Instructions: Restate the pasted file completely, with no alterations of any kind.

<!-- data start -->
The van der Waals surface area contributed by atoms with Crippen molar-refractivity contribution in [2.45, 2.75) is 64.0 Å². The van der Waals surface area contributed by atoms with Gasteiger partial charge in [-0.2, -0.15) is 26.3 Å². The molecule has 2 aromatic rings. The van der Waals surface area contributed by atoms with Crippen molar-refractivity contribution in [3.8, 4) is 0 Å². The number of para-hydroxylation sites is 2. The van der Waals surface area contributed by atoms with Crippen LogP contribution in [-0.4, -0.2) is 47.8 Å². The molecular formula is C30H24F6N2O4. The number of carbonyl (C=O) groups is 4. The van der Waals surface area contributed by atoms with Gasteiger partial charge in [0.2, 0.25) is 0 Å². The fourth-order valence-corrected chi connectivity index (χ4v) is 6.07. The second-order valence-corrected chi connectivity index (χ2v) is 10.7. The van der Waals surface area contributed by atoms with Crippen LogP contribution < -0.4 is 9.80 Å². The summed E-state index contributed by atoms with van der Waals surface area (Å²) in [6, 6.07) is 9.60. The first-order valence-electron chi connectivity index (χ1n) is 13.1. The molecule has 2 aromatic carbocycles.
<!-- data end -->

The van der Waals surface area contributed by atoms with Crippen molar-refractivity contribution in [2.45, 2.75) is 64.0 Å². The van der Waals surface area contributed by atoms with Gasteiger partial charge in [-0.2, -0.15) is 26.3 Å². The molecule has 2 aromatic rings. The van der Waals surface area contributed by atoms with Crippen molar-refractivity contribution in [3.8, 4) is 0 Å². The number of para-hydroxylation sites is 2. The van der Waals surface area contributed by atoms with Crippen LogP contribution in [-0.4, -0.2) is 47.8 Å². The molecular formula is C30H24F6N2O4. The number of carbonyl (C=O) groups is 4. The van der Waals surface area contributed by atoms with Gasteiger partial charge in [0.2, 0.25) is 0 Å². The fourth-order valence-corrected chi connectivity index (χ4v) is 6.07. The second-order valence-corrected chi connectivity index (χ2v) is 10.7. The van der Waals surface area contributed by atoms with Crippen LogP contribution < -0.4 is 9.80 Å². The summed E-state index contributed by atoms with van der Waals surface area (Å²) in [6, 6.07) is 9.60. The first-order valence-electron chi connectivity index (χ1n) is 13.1. The molecule has 2 aromatic carbocycles.